Geoff Liesik, Deseret News
VERNAL — He was born Thomas Lavelle Clark, but to those who loved him, he was simply "Tommy."
"Tommy's initials say everything," the teen's grandfather said Monday.
"They were T-L-C," Don Kirkwood continued. "Tender. Loving. Child."
"The. Last. Clark, in his blood line."
"The. Lost. Child."
Tommy died Sept. 3 at Primary Children's Medical Center, one day after the 15-year-old was hit by a pickup truck about 9 p.m. as he and a friend walked along the unlit shoulder of 500 West near 1200 South in Vernal.
The driver of the truck, Jeffery Lloyd Bascom, told witnesses and police he was distracted by his cellphone and never saw the boy, who was wearing a neon yellow sweatshirt when he was struck.
"What was on his phone was more important to him than the human being standing on the side of the road," Uintah County prosecutor Mike Drechsel said during Bascom's sentencing hearing Monday.
"The only person that could have prevented this from happening is the defendant," Drechsel said. "He is 100 percent to blame for the death of Tommy Clark."
Bascom, his head bowed, appeared to nod in agreement with the prosecutor's indictment. He also wiped away tears as Tommy's grandfather and parents, Tom and Evie Lesser, addressed Judge Douglas Thomas.
"What remains in this box is all I have left of my son," Tom Lesser said, his hands resting on a dark brown box holding Tommy's ashes.
"I talk to (the box). I hold it. I cry over it all the time," he said. "I will never see my boy grow up."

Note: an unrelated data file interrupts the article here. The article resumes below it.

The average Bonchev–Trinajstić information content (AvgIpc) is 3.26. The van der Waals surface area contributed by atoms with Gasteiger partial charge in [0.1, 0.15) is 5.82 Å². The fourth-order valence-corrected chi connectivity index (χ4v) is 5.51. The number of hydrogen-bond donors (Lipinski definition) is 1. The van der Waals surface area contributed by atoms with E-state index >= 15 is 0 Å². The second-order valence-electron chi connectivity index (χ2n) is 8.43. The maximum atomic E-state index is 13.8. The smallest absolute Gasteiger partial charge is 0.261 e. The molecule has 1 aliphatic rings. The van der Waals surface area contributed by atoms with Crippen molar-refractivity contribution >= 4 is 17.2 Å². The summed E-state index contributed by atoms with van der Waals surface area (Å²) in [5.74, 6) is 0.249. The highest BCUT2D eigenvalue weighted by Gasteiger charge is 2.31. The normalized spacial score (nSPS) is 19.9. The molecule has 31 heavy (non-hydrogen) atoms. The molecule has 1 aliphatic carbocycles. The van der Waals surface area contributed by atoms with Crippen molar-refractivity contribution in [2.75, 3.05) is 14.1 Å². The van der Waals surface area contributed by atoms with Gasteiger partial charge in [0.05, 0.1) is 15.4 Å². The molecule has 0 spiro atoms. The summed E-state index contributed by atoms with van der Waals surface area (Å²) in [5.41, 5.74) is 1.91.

Evie Lesser described her son as a protector of his younger brothers, a trusted confidant to his friends, a natural athlete and a talented musician.
"He had no fear," she said. "He did it all."
Tommy was also a forgiving kid, his mother said.
"He would forgive (Bascom)," she said, "I can't. I simply can't."
Defense attorney Loni DeLand told the court Tommy's death has deeply affected Bascom, leading the 29-year-old to engage in what he called "the most self-destructive behavior imaginable."
"He's wished he had taken his own life and not Tommy's," DeLand said, adding that his client had successfully completed a drug treatment program one year before the crash, but began using drugs again after Tommy died.
In April, Bascom was arrested and charged with possession of spice. He pleaded guilty one month later only to be charged with joyriding after police said he stole an ATV from his parents, drove it as fast as it would go and crashed it.
The crash left Bascom with a broken jaw, which was still wired shut Monday, preventing him from making any statements in court.
"He knows he needs counseling for two things," DeLand said. "He needs more drug and alcohol counseling, and he needs counseling to deal with what he's done, to deal with the fact that he killed Tommy Clark."
Bascom will have to get that counseling behind bars. Thomas sentenced him to serve up to five years in prison for causing Tommy's death, with a concurrent six-month term for possession of spice.
At the request of Tommy's family, the judge also ordered Bascom to take part in a public service campaign about the dangers of distracted driving.
"What we really want out of this is for (texting and driving) to stop," Tommy's grandfather said outside the courtroom. "We don't want this to happen to another family."
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